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What Types of Food Help With Memory?

people holding  vegetables
By Homewatch CareGivers of Naperville

Here's some helpful information from our good friends at Senior Living Experts.

There are many factors that play a role in brain health. Some of these factors include physical activity, genetics, and overall maintaining a healthy lifestyle. One of the most important factors is your diet.

It is important to make sure you are eating “the rainbow,” which means that you should be eating different-colored fruits and vegetables every day. However, some fruits and vegetables are better for your brain health than others.

Berries, Cherries, and Raspberries...Oh My!

Berries are not only a great source of vitamins, minerals, and fiber, but they improve memory. A study conducted by Subash, et al. demonstrated that both younger and elderly people who regularly ate blueberries saw an improvement in cognitive function. They found that key areas in the brain received more blood flow. Additionally, memory and attention were both improved.

Darker-colored berries are best to eat, such as blackberries and blueberries. These berries are easy to put in breakfast smoothies, oatmeal, or as a quick snack.

Omega-3 Fatty Acids

Omega-3 fatty acids have many brain health and nervous system benefits.

Some of these include:

● Importance in the function and structure of nerve cells

● Improving memory

● Aids in neuron communication

● May help prevent depression and anxiety

Our bodies cannot make omega-3’s on its own, so it is important to get this through our diet. Some foods that are high in omega-3 fatty acids include salmon, herring, oysters, sardines, flax seeds, chia seeds, and walnuts. If you need a quick way of getting Omega-3’s in your diet, you can make smoothies with flax or chia seeds in them. You can also make your own trail mix with walnuts added.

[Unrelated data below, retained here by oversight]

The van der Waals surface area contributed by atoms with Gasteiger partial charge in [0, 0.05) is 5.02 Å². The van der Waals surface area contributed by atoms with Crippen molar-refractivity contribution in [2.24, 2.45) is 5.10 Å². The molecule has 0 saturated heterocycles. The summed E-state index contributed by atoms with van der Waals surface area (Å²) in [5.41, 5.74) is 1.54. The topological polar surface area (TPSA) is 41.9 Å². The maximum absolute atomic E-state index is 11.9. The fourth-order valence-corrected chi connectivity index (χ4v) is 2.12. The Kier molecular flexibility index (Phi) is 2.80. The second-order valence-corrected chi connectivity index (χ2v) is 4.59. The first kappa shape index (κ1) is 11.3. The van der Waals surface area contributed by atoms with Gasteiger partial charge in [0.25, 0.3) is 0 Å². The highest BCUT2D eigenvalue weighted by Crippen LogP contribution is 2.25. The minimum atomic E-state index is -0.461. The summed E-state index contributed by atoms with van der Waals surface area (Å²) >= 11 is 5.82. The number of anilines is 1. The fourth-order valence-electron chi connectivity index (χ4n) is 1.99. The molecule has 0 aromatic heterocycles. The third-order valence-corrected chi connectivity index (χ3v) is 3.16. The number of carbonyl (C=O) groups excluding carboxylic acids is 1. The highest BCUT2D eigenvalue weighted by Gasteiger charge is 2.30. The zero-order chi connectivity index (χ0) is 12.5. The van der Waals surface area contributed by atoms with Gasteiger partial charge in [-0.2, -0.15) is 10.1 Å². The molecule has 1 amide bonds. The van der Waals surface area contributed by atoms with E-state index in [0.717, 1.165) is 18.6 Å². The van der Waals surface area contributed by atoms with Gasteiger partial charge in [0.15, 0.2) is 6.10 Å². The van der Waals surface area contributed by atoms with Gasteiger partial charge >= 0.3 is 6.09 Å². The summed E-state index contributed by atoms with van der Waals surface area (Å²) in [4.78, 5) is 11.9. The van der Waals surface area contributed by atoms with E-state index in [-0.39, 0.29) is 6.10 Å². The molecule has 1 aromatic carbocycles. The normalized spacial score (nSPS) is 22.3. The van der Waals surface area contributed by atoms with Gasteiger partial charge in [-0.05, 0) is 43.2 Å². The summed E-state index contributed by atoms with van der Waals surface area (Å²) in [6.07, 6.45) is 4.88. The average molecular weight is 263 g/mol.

Eat Your Veggies

Often, we dreaded eating vegetables as a child, but now it is important to eat them to maintain healthy cognitive function. Every vegetable has its benefits, however, dark-green, leafy vegetables are most important for brain health. These vegetables include broccoli, spinach, and kale.

These vegetables are delicious when they are cooked, mixed in salads, or put in smoothies. You can also eat raw broccoli with ranch...a classic, favorite.

There are a variety of other foods that are important for brain health, but these are three at the top. Take a look at this list of superfoods. Although the term “superfood” was originally used as a marketing tactic, the list of nutrients and health benefits does accurately reflect the name “superfood.”

Our partners at Senior Living Experts recommend implementing these foods into your diet, as they are so important for brain health and cognitive function. If you have any more questions or need help finding senior living options, call Senior Living Experts at 773-231-7212 or visit www.seniorlivingexperts.com